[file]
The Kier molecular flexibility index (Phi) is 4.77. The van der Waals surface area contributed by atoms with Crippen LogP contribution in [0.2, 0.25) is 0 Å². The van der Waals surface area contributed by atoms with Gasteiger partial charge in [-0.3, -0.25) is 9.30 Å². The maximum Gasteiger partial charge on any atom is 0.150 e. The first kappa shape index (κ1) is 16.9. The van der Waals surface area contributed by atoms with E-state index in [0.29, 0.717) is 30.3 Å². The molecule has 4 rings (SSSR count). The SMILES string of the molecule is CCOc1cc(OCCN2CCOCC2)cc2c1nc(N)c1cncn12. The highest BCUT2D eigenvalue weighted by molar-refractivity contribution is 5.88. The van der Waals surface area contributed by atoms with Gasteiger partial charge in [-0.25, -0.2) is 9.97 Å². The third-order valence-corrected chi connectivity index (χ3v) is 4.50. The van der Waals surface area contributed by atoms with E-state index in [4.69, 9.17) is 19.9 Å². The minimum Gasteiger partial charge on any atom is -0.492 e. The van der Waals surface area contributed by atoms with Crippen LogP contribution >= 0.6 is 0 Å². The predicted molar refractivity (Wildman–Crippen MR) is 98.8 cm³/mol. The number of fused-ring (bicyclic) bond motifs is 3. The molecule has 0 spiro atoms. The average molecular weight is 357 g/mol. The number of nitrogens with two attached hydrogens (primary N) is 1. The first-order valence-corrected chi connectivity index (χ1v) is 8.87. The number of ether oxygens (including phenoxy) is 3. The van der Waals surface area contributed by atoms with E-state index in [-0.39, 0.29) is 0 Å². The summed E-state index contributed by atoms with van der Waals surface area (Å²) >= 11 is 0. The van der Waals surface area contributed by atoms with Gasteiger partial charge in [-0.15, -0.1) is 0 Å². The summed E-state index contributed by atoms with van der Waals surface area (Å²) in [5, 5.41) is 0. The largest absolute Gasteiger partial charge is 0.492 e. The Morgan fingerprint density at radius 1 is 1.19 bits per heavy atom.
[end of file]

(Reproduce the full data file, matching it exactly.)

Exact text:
The Kier molecular flexibility index (Phi) is 4.77. The van der Waals surface area contributed by atoms with Crippen LogP contribution in [0.2, 0.25) is 0 Å². The van der Waals surface area contributed by atoms with Gasteiger partial charge in [-0.3, -0.25) is 9.30 Å². The maximum Gasteiger partial charge on any atom is 0.150 e. The first kappa shape index (κ1) is 16.9. The van der Waals surface area contributed by atoms with E-state index in [0.29, 0.717) is 30.3 Å². The molecule has 4 rings (SSSR count). The SMILES string of the molecule is CCOc1cc(OCCN2CCOCC2)cc2c1nc(N)c1cncn12. The highest BCUT2D eigenvalue weighted by molar-refractivity contribution is 5.88. The van der Waals surface area contributed by atoms with Gasteiger partial charge in [-0.25, -0.2) is 9.97 Å². The third-order valence-corrected chi connectivity index (χ3v) is 4.50. The van der Waals surface area contributed by atoms with E-state index in [4.69, 9.17) is 19.9 Å². The minimum Gasteiger partial charge on any atom is -0.492 e. The van der Waals surface area contributed by atoms with Crippen LogP contribution >= 0.6 is 0 Å². The predicted molar refractivity (Wildman–Crippen MR) is 98.8 cm³/mol. The number of fused-ring (bicyclic) bond motifs is 3. The molecule has 0 spiro atoms. The average molecular weight is 357 g/mol. The number of nitrogens with two attached hydrogens (primary N) is 1. The first-order valence-corrected chi connectivity index (χ1v) is 8.87. The number of ether oxygens (including phenoxy) is 3. The van der Waals surface area contributed by atoms with E-state index in [-0.39, 0.29) is 0 Å². The summed E-state index contributed by atoms with van der Waals surface area (Å²) >= 11 is 0. The van der Waals surface area contributed by atoms with Gasteiger partial charge in [-0.15, -0.1) is 0 Å². The summed E-state index contributed by atoms with van der Waals surface area (Å²) in [5, 5.41) is 0. The largest absolute Gasteiger partial charge is 0.492 e. The Morgan fingerprint density at radius 1 is 1.19 bits per heavy atom.